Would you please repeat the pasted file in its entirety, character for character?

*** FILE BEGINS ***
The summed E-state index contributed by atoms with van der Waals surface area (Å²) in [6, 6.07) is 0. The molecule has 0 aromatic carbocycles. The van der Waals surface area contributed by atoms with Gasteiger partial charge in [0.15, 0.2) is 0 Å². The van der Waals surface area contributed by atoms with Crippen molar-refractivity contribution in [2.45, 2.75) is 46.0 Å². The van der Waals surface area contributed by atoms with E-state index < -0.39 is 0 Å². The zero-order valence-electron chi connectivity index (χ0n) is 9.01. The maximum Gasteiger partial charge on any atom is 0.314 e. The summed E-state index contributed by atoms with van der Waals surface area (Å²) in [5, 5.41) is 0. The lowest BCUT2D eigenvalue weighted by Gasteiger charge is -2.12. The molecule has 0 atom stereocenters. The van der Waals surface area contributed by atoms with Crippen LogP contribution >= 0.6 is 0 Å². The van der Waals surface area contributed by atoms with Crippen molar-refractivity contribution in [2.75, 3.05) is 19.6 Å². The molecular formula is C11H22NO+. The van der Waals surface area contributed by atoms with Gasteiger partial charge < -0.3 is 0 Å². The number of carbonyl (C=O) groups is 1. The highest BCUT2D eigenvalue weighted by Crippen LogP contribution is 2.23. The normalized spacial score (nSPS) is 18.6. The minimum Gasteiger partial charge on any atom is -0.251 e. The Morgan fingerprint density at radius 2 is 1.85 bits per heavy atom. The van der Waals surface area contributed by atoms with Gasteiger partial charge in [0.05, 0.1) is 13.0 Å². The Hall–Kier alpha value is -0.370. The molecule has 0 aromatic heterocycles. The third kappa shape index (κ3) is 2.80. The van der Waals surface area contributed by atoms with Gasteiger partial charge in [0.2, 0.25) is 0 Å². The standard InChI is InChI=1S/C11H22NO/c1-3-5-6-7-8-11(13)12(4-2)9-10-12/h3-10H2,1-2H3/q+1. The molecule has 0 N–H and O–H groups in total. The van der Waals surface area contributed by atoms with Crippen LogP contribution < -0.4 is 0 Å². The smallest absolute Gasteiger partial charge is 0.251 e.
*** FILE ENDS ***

The summed E-state index contributed by atoms with van der Waals surface area (Å²) in [6, 6.07) is 0. The molecule has 0 aromatic carbocycles. The van der Waals surface area contributed by atoms with Gasteiger partial charge in [0.15, 0.2) is 0 Å². The van der Waals surface area contributed by atoms with Crippen molar-refractivity contribution in [2.45, 2.75) is 46.0 Å². The van der Waals surface area contributed by atoms with E-state index < -0.39 is 0 Å². The zero-order valence-electron chi connectivity index (χ0n) is 9.01. The maximum Gasteiger partial charge on any atom is 0.314 e. The summed E-state index contributed by atoms with van der Waals surface area (Å²) in [5, 5.41) is 0. The lowest BCUT2D eigenvalue weighted by Gasteiger charge is -2.12. The molecule has 0 atom stereocenters. The van der Waals surface area contributed by atoms with Crippen LogP contribution >= 0.6 is 0 Å². The van der Waals surface area contributed by atoms with Crippen molar-refractivity contribution in [2.75, 3.05) is 19.6 Å². The molecular formula is C11H22NO+. The van der Waals surface area contributed by atoms with Gasteiger partial charge < -0.3 is 0 Å². The number of carbonyl (C=O) groups is 1. The highest BCUT2D eigenvalue weighted by Crippen LogP contribution is 2.23. The normalized spacial score (nSPS) is 18.6. The minimum Gasteiger partial charge on any atom is -0.251 e. The Morgan fingerprint density at radius 2 is 1.85 bits per heavy atom. The van der Waals surface area contributed by atoms with Gasteiger partial charge in [0.05, 0.1) is 13.0 Å². The Hall–Kier alpha value is -0.370. The molecule has 0 aromatic heterocycles. The third kappa shape index (κ3) is 2.80. The van der Waals surface area contributed by atoms with Gasteiger partial charge in [0.2, 0.25) is 0 Å². The standard InChI is InChI=1S/C11H22NO/c1-3-5-6-7-8-11(13)12(4-2)9-10-12/h3-10H2,1-2H3/q+1. The molecule has 0 N–H and O–H groups in total. The van der Waals surface area contributed by atoms with Crippen LogP contribution < -0.4 is 0 Å². The smallest absolute Gasteiger partial charge is 0.251 e.